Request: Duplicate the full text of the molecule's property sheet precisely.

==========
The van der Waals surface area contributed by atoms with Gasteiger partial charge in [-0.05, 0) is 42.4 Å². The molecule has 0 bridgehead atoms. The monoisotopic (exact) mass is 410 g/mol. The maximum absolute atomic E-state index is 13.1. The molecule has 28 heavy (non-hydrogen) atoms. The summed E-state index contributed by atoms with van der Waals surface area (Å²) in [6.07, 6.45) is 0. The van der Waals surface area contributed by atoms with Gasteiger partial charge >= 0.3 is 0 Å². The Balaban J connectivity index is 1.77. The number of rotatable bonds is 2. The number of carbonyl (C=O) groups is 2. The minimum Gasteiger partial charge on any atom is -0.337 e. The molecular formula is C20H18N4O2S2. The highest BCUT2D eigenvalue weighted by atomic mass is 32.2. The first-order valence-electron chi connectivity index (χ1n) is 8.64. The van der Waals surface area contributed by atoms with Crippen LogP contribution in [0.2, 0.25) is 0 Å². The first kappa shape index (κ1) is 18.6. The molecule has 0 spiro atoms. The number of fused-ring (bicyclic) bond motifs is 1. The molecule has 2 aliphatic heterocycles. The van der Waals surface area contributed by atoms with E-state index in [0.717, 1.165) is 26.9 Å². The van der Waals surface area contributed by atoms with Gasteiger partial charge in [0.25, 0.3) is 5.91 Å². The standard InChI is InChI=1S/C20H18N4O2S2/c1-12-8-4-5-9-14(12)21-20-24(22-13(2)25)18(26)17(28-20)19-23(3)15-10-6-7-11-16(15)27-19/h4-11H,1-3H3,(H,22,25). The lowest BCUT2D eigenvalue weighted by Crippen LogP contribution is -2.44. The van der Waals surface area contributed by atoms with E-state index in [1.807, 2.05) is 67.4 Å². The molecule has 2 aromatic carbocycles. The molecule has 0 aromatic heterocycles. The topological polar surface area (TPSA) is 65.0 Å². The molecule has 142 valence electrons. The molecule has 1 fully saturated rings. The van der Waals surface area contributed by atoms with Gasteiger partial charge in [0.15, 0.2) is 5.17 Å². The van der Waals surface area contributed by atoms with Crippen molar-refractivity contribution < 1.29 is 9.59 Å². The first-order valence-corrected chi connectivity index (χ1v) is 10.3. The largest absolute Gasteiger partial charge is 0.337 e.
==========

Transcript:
The van der Waals surface area contributed by atoms with Gasteiger partial charge in [-0.05, 0) is 42.4 Å². The molecule has 0 bridgehead atoms. The monoisotopic (exact) mass is 410 g/mol. The maximum absolute atomic E-state index is 13.1. The molecule has 28 heavy (non-hydrogen) atoms. The summed E-state index contributed by atoms with van der Waals surface area (Å²) in [6.07, 6.45) is 0. The van der Waals surface area contributed by atoms with Gasteiger partial charge >= 0.3 is 0 Å². The Balaban J connectivity index is 1.77. The number of rotatable bonds is 2. The number of carbonyl (C=O) groups is 2. The minimum Gasteiger partial charge on any atom is -0.337 e. The molecular formula is C20H18N4O2S2. The highest BCUT2D eigenvalue weighted by atomic mass is 32.2. The first-order valence-electron chi connectivity index (χ1n) is 8.64. The van der Waals surface area contributed by atoms with Crippen LogP contribution in [0.2, 0.25) is 0 Å². The first kappa shape index (κ1) is 18.6. The molecule has 0 spiro atoms. The number of fused-ring (bicyclic) bond motifs is 1. The molecule has 2 aliphatic heterocycles. The van der Waals surface area contributed by atoms with E-state index in [0.717, 1.165) is 26.9 Å². The van der Waals surface area contributed by atoms with Gasteiger partial charge in [0.25, 0.3) is 5.91 Å². The standard InChI is InChI=1S/C20H18N4O2S2/c1-12-8-4-5-9-14(12)21-20-24(22-13(2)25)18(26)17(28-20)19-23(3)15-10-6-7-11-16(15)27-19/h4-11H,1-3H3,(H,22,25). The lowest BCUT2D eigenvalue weighted by Crippen LogP contribution is -2.44. The van der Waals surface area contributed by atoms with E-state index in [1.807, 2.05) is 67.4 Å². The molecule has 2 aromatic carbocycles. The molecule has 0 aromatic heterocycles. The topological polar surface area (TPSA) is 65.0 Å². The molecule has 142 valence electrons. The molecule has 1 fully saturated rings. The van der Waals surface area contributed by atoms with Gasteiger partial charge in [0.15, 0.2) is 5.17 Å². The van der Waals surface area contributed by atoms with Crippen molar-refractivity contribution < 1.29 is 9.59 Å². The first-order valence-corrected chi connectivity index (χ1v) is 10.3. The largest absolute Gasteiger partial charge is 0.337 e.